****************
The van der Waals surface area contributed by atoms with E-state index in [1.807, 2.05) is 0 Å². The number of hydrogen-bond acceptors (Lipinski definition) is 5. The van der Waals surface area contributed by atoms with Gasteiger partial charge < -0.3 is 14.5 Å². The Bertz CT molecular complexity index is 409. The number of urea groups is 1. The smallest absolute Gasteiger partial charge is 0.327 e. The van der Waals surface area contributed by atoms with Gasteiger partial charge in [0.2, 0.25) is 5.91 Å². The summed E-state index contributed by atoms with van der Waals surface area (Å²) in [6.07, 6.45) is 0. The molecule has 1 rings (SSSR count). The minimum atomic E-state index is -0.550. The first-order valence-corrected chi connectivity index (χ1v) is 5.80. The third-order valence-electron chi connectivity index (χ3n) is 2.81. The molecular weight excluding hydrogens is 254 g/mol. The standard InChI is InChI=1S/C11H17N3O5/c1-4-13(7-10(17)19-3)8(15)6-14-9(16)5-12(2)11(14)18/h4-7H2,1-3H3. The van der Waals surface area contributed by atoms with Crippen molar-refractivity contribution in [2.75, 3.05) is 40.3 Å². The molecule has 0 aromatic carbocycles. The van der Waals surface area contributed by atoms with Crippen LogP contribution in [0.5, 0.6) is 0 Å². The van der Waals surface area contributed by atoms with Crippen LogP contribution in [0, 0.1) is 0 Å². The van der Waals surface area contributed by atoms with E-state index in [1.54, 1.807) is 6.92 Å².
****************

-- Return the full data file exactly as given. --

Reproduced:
The van der Waals surface area contributed by atoms with E-state index in [1.807, 2.05) is 0 Å². The number of hydrogen-bond acceptors (Lipinski definition) is 5. The van der Waals surface area contributed by atoms with Gasteiger partial charge < -0.3 is 14.5 Å². The Bertz CT molecular complexity index is 409. The number of urea groups is 1. The smallest absolute Gasteiger partial charge is 0.327 e. The van der Waals surface area contributed by atoms with Gasteiger partial charge in [0.2, 0.25) is 5.91 Å². The summed E-state index contributed by atoms with van der Waals surface area (Å²) in [6.07, 6.45) is 0. The molecule has 1 rings (SSSR count). The minimum atomic E-state index is -0.550. The first-order valence-corrected chi connectivity index (χ1v) is 5.80. The third-order valence-electron chi connectivity index (χ3n) is 2.81. The molecular weight excluding hydrogens is 254 g/mol. The standard InChI is InChI=1S/C11H17N3O5/c1-4-13(7-10(17)19-3)8(15)6-14-9(16)5-12(2)11(14)18/h4-7H2,1-3H3. The van der Waals surface area contributed by atoms with Crippen molar-refractivity contribution in [2.75, 3.05) is 40.3 Å². The molecule has 0 aromatic carbocycles. The van der Waals surface area contributed by atoms with Crippen LogP contribution in [0.5, 0.6) is 0 Å². The van der Waals surface area contributed by atoms with Crippen LogP contribution in [0, 0.1) is 0 Å². The van der Waals surface area contributed by atoms with E-state index in [1.54, 1.807) is 6.92 Å².